15 December 2014 - MPs are right to demand that a strong ‘green thread’ runs through all the new Sustainable Development Goals (SDGs), Christian Aid says today in response to a report by the Environmental Audit select committee.
They are also right to insist on the importance of a goal focused on climate change - and to warn Ministers against oversimplifying the SDGs, which governments are currently negotiating and which will be agreed by world leaders later in 2015.
“The timing of this new report is very welcome, because the UN climate negotiations in Lima have just finished and international negotiations on the SDGs are about to resume”, said Helen Dennis, Christian Aid’s Senior Adviser on Poverty and Inequality.
“It’s also good to see the Committee’s recognition that we cannot eradicate poverty without addressing climate change and that tackling inequality is vital for social cohesion and sustainable development.”
Christian Aid believes the credibility of the SDGs will depend on their treatment of climate change – will they promote low-carbon, climate-resilient development and send out a clear message about climate as a global development priority?
Ms Dennis added: “The UK Government needs to stop dithering and come out strongly in favour of a standalone climate goal. If last week’s climate summit in Lima has taught us one thing, it’s that leadership is needed now, not later.
“While we agree that the new agenda should be compelling, we remain unconvinced by the Government’s fixation on the overall number of goals. We would like to see the debate move from quantity to quality – ensuring that the content is ambitious and responsive to the social, economic and environmental challenges facing people and planet.”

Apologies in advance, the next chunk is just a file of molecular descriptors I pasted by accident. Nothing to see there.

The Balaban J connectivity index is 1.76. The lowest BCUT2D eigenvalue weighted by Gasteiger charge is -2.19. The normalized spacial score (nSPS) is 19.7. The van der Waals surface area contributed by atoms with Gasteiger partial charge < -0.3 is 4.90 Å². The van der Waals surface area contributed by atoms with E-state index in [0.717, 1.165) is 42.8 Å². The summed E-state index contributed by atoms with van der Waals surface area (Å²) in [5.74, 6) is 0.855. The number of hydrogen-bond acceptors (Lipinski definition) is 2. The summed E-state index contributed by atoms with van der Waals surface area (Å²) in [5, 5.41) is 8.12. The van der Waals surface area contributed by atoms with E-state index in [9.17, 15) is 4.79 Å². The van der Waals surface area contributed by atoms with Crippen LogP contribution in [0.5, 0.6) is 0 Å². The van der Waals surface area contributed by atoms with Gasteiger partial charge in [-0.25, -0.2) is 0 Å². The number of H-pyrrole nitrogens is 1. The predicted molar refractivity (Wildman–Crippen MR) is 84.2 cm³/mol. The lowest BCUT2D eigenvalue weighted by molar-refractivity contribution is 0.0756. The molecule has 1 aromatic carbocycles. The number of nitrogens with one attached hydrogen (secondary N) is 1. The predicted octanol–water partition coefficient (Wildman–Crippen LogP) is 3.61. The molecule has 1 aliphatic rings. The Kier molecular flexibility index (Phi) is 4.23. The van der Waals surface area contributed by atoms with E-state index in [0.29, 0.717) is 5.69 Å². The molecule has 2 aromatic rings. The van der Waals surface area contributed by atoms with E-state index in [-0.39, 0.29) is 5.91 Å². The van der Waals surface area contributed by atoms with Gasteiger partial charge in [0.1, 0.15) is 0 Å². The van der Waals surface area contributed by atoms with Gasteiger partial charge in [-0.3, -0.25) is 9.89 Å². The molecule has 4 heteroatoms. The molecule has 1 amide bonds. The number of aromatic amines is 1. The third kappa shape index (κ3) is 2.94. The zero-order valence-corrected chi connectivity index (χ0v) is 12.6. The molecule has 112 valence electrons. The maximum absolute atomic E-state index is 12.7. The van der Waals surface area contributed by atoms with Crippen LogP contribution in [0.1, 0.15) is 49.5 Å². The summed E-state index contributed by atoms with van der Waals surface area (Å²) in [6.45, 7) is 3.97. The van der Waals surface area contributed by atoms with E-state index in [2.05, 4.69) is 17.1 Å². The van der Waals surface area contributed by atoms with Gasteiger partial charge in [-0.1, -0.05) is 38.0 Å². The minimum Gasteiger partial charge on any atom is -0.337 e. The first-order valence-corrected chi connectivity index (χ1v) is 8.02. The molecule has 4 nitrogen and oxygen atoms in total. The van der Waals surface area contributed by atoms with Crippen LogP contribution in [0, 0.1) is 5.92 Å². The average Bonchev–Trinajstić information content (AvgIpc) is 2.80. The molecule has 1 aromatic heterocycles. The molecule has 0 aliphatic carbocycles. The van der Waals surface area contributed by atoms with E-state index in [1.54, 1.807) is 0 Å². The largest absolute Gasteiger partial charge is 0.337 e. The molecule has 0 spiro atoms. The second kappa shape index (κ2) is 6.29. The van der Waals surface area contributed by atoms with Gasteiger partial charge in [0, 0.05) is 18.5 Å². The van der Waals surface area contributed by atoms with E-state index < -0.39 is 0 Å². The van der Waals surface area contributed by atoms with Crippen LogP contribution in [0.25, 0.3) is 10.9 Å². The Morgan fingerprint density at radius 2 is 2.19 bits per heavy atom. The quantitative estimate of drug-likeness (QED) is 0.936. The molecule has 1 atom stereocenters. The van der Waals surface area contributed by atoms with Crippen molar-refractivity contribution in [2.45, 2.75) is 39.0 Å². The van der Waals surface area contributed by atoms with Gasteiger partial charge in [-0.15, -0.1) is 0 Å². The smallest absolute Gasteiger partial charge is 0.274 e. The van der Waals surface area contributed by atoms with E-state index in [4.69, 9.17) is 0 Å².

Christian Aid is also pleased to see the MPs’ insistence that the new goals apply to all countries, poor and rich alike, and that achieving them will demand joined-up work across all Government departments in the UK.
Ms Dennis said: “The new goals are not just something for other countries. The UK will need to play its part and to ensure that its policies, for instance on tax, do not undermine the development of poorer countries.”
The MPs’ new report comes just before publication of the EU Common Position on the Post-2015 Agenda and ahead of intergovernmental negotiations on the SDGs, which will resume in January.
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Notes to editors:
1. Christian Aid works in some of the world's poorest communities in around 50 countries at any one time. We act where there is great need, regardless of religion, helping people to live a full life, free from poverty. We provide urgent, practical and effective assistance in tackling the root causes of poverty as well as its effects.
2. Christian Aid’s core belief is that the world can and must be changed so that poverty is ended: this is what we stand for. Everything we do is about ending poverty and injustice: swiftly, effectively, sustainably. Our strategy document Partnership for Change explains how we set about this task.
3. Christian Aid is a member of the ACT Alliance, a global coalition of more than 130 churches and church-related organisations that work together in humanitarian assistance, advocacy and development. Further details at http://actalliance.org
4. Follow Christian Aid's newswire on Twitter: http://twitter.com/caid_newswire
5. For more information about the work of Christian Aid visit http://www.christianaid.org.uk